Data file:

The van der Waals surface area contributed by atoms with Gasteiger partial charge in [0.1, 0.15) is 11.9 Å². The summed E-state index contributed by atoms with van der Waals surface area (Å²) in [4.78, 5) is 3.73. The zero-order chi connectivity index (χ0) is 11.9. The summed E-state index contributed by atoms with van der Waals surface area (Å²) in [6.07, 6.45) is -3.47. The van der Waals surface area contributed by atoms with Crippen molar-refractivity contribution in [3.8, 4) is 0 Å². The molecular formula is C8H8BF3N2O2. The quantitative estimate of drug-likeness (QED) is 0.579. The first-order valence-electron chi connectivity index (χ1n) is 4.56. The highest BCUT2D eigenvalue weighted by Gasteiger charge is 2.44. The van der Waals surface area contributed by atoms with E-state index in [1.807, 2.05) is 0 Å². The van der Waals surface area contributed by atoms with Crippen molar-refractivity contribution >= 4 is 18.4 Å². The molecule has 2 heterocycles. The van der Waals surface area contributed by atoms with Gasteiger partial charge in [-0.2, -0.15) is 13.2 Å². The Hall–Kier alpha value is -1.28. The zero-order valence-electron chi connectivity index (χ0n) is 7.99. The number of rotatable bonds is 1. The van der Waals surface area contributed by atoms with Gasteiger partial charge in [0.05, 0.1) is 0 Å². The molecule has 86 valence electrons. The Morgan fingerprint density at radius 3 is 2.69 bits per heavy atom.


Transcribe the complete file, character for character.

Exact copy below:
The van der Waals surface area contributed by atoms with Gasteiger partial charge in [0.1, 0.15) is 11.9 Å². The summed E-state index contributed by atoms with van der Waals surface area (Å²) in [4.78, 5) is 3.73. The zero-order chi connectivity index (χ0) is 11.9. The summed E-state index contributed by atoms with van der Waals surface area (Å²) in [6.07, 6.45) is -3.47. The van der Waals surface area contributed by atoms with Crippen molar-refractivity contribution in [3.8, 4) is 0 Å². The molecular formula is C8H8BF3N2O2. The quantitative estimate of drug-likeness (QED) is 0.579. The first-order valence-electron chi connectivity index (χ1n) is 4.56. The highest BCUT2D eigenvalue weighted by Gasteiger charge is 2.44. The van der Waals surface area contributed by atoms with E-state index in [1.807, 2.05) is 0 Å². The van der Waals surface area contributed by atoms with Crippen molar-refractivity contribution >= 4 is 18.4 Å². The molecule has 2 heterocycles. The van der Waals surface area contributed by atoms with Gasteiger partial charge in [-0.2, -0.15) is 13.2 Å². The Hall–Kier alpha value is -1.28. The zero-order valence-electron chi connectivity index (χ0n) is 7.99. The number of rotatable bonds is 1. The van der Waals surface area contributed by atoms with Gasteiger partial charge in [0.05, 0.1) is 0 Å². The molecule has 86 valence electrons. The Morgan fingerprint density at radius 3 is 2.69 bits per heavy atom.